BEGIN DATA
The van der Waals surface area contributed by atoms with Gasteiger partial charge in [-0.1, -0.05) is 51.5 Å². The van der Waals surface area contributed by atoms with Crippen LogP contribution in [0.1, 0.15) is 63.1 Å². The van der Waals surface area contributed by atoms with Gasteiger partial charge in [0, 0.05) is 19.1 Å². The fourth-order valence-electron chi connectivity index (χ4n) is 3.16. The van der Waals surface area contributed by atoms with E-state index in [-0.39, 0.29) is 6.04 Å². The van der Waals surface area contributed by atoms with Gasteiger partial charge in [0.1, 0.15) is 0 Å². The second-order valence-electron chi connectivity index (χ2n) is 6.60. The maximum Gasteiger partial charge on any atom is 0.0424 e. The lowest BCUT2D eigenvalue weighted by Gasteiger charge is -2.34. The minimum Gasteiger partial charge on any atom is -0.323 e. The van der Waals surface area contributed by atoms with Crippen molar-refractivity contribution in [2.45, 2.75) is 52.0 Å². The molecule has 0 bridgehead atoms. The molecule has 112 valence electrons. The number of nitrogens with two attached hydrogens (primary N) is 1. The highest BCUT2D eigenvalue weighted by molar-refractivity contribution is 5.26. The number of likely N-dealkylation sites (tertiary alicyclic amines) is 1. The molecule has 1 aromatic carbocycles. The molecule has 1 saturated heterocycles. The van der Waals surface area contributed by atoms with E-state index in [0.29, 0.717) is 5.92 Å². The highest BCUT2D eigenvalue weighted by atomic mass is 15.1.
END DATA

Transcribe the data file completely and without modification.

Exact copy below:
The van der Waals surface area contributed by atoms with Gasteiger partial charge in [-0.1, -0.05) is 51.5 Å². The van der Waals surface area contributed by atoms with Crippen LogP contribution in [0.1, 0.15) is 63.1 Å². The van der Waals surface area contributed by atoms with Gasteiger partial charge in [0, 0.05) is 19.1 Å². The fourth-order valence-electron chi connectivity index (χ4n) is 3.16. The van der Waals surface area contributed by atoms with E-state index in [-0.39, 0.29) is 6.04 Å². The van der Waals surface area contributed by atoms with Gasteiger partial charge in [0.1, 0.15) is 0 Å². The second-order valence-electron chi connectivity index (χ2n) is 6.60. The maximum Gasteiger partial charge on any atom is 0.0424 e. The lowest BCUT2D eigenvalue weighted by Gasteiger charge is -2.34. The minimum Gasteiger partial charge on any atom is -0.323 e. The van der Waals surface area contributed by atoms with Crippen molar-refractivity contribution in [2.45, 2.75) is 52.0 Å². The molecule has 0 bridgehead atoms. The molecule has 112 valence electrons. The number of nitrogens with two attached hydrogens (primary N) is 1. The highest BCUT2D eigenvalue weighted by molar-refractivity contribution is 5.26. The number of likely N-dealkylation sites (tertiary alicyclic amines) is 1. The molecule has 1 aromatic carbocycles. The molecule has 1 saturated heterocycles. The van der Waals surface area contributed by atoms with E-state index in [0.29, 0.717) is 5.92 Å². The highest BCUT2D eigenvalue weighted by atomic mass is 15.1.